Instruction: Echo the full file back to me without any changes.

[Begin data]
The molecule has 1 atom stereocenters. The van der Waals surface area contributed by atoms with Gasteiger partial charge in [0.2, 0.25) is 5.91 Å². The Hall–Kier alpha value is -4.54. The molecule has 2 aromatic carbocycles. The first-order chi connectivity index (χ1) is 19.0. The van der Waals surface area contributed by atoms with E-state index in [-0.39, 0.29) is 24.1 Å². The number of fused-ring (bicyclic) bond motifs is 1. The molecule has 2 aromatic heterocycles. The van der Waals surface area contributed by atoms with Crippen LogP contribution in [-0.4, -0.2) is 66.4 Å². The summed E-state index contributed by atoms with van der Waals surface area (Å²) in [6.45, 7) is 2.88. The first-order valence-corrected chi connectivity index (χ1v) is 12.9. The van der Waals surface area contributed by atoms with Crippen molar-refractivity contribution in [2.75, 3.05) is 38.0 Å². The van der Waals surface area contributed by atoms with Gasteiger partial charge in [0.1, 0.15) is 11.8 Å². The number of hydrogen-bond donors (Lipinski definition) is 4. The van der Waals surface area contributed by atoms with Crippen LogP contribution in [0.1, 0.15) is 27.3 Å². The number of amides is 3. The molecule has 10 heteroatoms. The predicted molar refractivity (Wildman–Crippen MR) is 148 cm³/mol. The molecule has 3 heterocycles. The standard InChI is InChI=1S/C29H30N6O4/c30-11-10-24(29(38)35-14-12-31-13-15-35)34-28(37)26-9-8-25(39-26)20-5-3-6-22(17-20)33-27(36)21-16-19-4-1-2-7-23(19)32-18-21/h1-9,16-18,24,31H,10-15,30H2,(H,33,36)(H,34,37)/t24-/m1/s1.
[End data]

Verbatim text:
The molecule has 1 atom stereocenters. The van der Waals surface area contributed by atoms with Gasteiger partial charge in [0.2, 0.25) is 5.91 Å². The Hall–Kier alpha value is -4.54. The molecule has 2 aromatic carbocycles. The first-order chi connectivity index (χ1) is 19.0. The van der Waals surface area contributed by atoms with E-state index in [-0.39, 0.29) is 24.1 Å². The number of fused-ring (bicyclic) bond motifs is 1. The molecule has 2 aromatic heterocycles. The van der Waals surface area contributed by atoms with Crippen LogP contribution in [-0.4, -0.2) is 66.4 Å². The summed E-state index contributed by atoms with van der Waals surface area (Å²) in [6.45, 7) is 2.88. The first-order valence-corrected chi connectivity index (χ1v) is 12.9. The van der Waals surface area contributed by atoms with Crippen molar-refractivity contribution in [2.75, 3.05) is 38.0 Å². The van der Waals surface area contributed by atoms with Gasteiger partial charge in [0.1, 0.15) is 11.8 Å². The number of hydrogen-bond donors (Lipinski definition) is 4. The van der Waals surface area contributed by atoms with Crippen LogP contribution in [0.1, 0.15) is 27.3 Å². The number of amides is 3. The molecule has 10 heteroatoms. The predicted molar refractivity (Wildman–Crippen MR) is 148 cm³/mol. The molecule has 3 heterocycles. The standard InChI is InChI=1S/C29H30N6O4/c30-11-10-24(29(38)35-14-12-31-13-15-35)34-28(37)26-9-8-25(39-26)20-5-3-6-22(17-20)33-27(36)21-16-19-4-1-2-7-23(19)32-18-21/h1-9,16-18,24,31H,10-15,30H2,(H,33,36)(H,34,37)/t24-/m1/s1.